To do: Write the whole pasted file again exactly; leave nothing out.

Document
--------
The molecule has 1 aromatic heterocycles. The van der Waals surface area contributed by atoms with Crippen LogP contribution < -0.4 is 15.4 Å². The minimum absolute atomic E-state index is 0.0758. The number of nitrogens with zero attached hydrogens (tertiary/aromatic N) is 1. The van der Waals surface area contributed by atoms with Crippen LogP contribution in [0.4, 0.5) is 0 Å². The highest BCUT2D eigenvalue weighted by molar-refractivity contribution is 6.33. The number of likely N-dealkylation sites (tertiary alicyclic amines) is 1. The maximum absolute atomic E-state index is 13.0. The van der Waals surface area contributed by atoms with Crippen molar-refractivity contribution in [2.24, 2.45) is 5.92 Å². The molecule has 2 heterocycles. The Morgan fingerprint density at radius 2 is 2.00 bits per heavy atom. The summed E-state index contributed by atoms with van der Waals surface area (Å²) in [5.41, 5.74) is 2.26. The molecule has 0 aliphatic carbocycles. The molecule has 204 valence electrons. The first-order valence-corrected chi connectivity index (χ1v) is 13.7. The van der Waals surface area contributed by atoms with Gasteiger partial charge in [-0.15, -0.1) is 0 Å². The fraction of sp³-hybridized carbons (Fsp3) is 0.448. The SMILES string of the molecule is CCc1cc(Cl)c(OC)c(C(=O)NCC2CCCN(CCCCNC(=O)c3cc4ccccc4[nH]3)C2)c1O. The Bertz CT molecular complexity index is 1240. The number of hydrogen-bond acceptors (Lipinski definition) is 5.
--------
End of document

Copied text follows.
The molecule has 1 aromatic heterocycles. The van der Waals surface area contributed by atoms with Crippen LogP contribution < -0.4 is 15.4 Å². The minimum absolute atomic E-state index is 0.0758. The number of nitrogens with zero attached hydrogens (tertiary/aromatic N) is 1. The van der Waals surface area contributed by atoms with Crippen LogP contribution in [0.4, 0.5) is 0 Å². The highest BCUT2D eigenvalue weighted by molar-refractivity contribution is 6.33. The number of likely N-dealkylation sites (tertiary alicyclic amines) is 1. The maximum absolute atomic E-state index is 13.0. The van der Waals surface area contributed by atoms with Crippen molar-refractivity contribution in [2.24, 2.45) is 5.92 Å². The molecule has 2 heterocycles. The Morgan fingerprint density at radius 2 is 2.00 bits per heavy atom. The summed E-state index contributed by atoms with van der Waals surface area (Å²) in [5.41, 5.74) is 2.26. The molecule has 0 aliphatic carbocycles. The molecule has 204 valence electrons. The first-order valence-corrected chi connectivity index (χ1v) is 13.7. The van der Waals surface area contributed by atoms with Gasteiger partial charge in [-0.15, -0.1) is 0 Å². The fraction of sp³-hybridized carbons (Fsp3) is 0.448. The SMILES string of the molecule is CCc1cc(Cl)c(OC)c(C(=O)NCC2CCCN(CCCCNC(=O)c3cc4ccccc4[nH]3)C2)c1O. The Bertz CT molecular complexity index is 1240. The number of hydrogen-bond acceptors (Lipinski definition) is 5.